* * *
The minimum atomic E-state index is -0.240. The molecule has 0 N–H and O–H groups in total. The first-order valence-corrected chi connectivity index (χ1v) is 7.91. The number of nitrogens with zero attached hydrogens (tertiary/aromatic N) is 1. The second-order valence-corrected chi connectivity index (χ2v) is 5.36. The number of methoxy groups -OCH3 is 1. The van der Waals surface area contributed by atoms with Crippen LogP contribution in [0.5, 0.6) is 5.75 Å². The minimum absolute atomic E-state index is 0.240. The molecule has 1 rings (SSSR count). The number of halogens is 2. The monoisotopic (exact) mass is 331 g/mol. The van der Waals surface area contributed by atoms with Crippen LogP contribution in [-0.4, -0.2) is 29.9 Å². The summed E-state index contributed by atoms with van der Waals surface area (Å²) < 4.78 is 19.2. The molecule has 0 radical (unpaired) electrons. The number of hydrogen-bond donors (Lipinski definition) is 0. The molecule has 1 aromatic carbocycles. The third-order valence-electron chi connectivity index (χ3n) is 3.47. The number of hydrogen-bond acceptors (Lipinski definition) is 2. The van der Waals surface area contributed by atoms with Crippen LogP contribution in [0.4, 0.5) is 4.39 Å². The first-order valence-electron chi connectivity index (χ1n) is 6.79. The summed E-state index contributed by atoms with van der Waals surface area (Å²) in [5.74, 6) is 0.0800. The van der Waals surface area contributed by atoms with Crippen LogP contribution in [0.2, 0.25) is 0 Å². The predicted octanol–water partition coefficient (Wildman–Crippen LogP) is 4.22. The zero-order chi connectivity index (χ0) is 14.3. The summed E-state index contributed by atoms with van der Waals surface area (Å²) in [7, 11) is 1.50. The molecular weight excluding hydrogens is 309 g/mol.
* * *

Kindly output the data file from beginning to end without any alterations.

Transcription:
The minimum atomic E-state index is -0.240. The molecule has 0 N–H and O–H groups in total. The first-order valence-corrected chi connectivity index (χ1v) is 7.91. The number of nitrogens with zero attached hydrogens (tertiary/aromatic N) is 1. The second-order valence-corrected chi connectivity index (χ2v) is 5.36. The number of methoxy groups -OCH3 is 1. The van der Waals surface area contributed by atoms with Crippen LogP contribution in [0.5, 0.6) is 5.75 Å². The minimum absolute atomic E-state index is 0.240. The molecule has 1 rings (SSSR count). The number of halogens is 2. The monoisotopic (exact) mass is 331 g/mol. The van der Waals surface area contributed by atoms with Crippen LogP contribution in [-0.4, -0.2) is 29.9 Å². The summed E-state index contributed by atoms with van der Waals surface area (Å²) < 4.78 is 19.2. The molecule has 0 radical (unpaired) electrons. The number of hydrogen-bond donors (Lipinski definition) is 0. The molecule has 1 aromatic carbocycles. The third-order valence-electron chi connectivity index (χ3n) is 3.47. The number of hydrogen-bond acceptors (Lipinski definition) is 2. The van der Waals surface area contributed by atoms with Crippen LogP contribution in [0.4, 0.5) is 4.39 Å². The first-order valence-electron chi connectivity index (χ1n) is 6.79. The summed E-state index contributed by atoms with van der Waals surface area (Å²) in [5.74, 6) is 0.0800. The van der Waals surface area contributed by atoms with Crippen LogP contribution in [0.2, 0.25) is 0 Å². The predicted octanol–water partition coefficient (Wildman–Crippen LogP) is 4.22. The zero-order chi connectivity index (χ0) is 14.3. The summed E-state index contributed by atoms with van der Waals surface area (Å²) in [7, 11) is 1.50. The molecular weight excluding hydrogens is 309 g/mol.